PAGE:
Paris is one of the most romantic, beautiful and luxurious cities in the world. The beauty of the people found it in, the fashion, the food, the whole atmosphere is simple amazing, and luckily enough I was able to visit the city last week. Looking at Paris on a fashion level, the city is perfect. The home of Haute Couture, Paris screams luxury, and the whole experience will be unforgettable. The Chanel Flag Ship store, as well as Louis Vuitton, the whole elegance and welcome from the city is just incredible, and the layout of the streets, and the hustle and bustle of the city centre is just phenomenal. The layout reminds me very much of New York, with blocks around the main shopping centre: Lefayette. The day was perfectly balanced between Fashion Shopping and sightseeing! I would recommend Paris is a place to visit if you have any sort of interest in fashion, the whole ora of the city is just beautiful!
Tag Archives: Creative
The FUTURE of Fashion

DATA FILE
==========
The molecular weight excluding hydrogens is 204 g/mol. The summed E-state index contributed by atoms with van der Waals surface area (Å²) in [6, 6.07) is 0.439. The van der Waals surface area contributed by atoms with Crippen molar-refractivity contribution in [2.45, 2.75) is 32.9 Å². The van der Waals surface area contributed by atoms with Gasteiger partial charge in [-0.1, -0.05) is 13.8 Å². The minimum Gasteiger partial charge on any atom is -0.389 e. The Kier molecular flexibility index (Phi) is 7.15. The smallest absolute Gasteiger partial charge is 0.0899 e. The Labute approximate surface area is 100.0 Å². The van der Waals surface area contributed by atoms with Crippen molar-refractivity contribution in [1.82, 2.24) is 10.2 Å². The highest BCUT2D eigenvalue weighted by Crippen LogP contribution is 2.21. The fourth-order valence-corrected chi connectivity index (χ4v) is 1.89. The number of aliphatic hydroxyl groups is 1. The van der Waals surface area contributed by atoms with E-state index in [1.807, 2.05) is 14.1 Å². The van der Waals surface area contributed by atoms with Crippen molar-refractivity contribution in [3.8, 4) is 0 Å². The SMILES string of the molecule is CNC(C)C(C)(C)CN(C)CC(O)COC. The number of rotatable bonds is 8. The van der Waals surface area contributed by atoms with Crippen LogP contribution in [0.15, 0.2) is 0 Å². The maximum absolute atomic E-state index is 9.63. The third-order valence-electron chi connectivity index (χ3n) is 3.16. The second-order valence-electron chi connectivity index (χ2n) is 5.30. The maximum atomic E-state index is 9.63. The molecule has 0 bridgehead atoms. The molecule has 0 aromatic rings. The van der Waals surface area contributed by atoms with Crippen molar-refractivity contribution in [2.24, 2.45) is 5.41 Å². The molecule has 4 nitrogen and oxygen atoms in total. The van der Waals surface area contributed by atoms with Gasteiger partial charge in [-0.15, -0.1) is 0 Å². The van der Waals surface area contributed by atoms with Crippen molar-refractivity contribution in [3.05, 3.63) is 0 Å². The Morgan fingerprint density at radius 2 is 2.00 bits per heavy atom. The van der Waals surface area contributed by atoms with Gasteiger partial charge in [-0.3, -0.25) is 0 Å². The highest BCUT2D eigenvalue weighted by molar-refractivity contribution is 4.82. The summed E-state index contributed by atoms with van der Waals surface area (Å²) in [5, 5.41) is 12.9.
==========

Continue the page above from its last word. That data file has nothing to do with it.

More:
Everyone is watching you, and everyone knows where you are, what you’re doing and when. The project is about if you put your phone in ‘the Stealth Pocket’ you are invisible, no one is able to contact you, or talk to you at all.
Meat Pack Hijack is an app which is available on phones, which sets up an app and lets you know the discounts which are available in the Meat Pack store – each second that goes by the percentage of discount decreases each time; which brings an excitement and individuality to the store.
Nectar points and discount cards are the future of shopping, with giving and signing up to this information, you are able to be contacted and individually publicised to about certain products which they have seen that you already have bought. Something that you are common and more likely to buy will be pushed to you first with a discount to enable you to feel special and have a more personal feel with the company; as well as keeping customers loyal within a certain industry.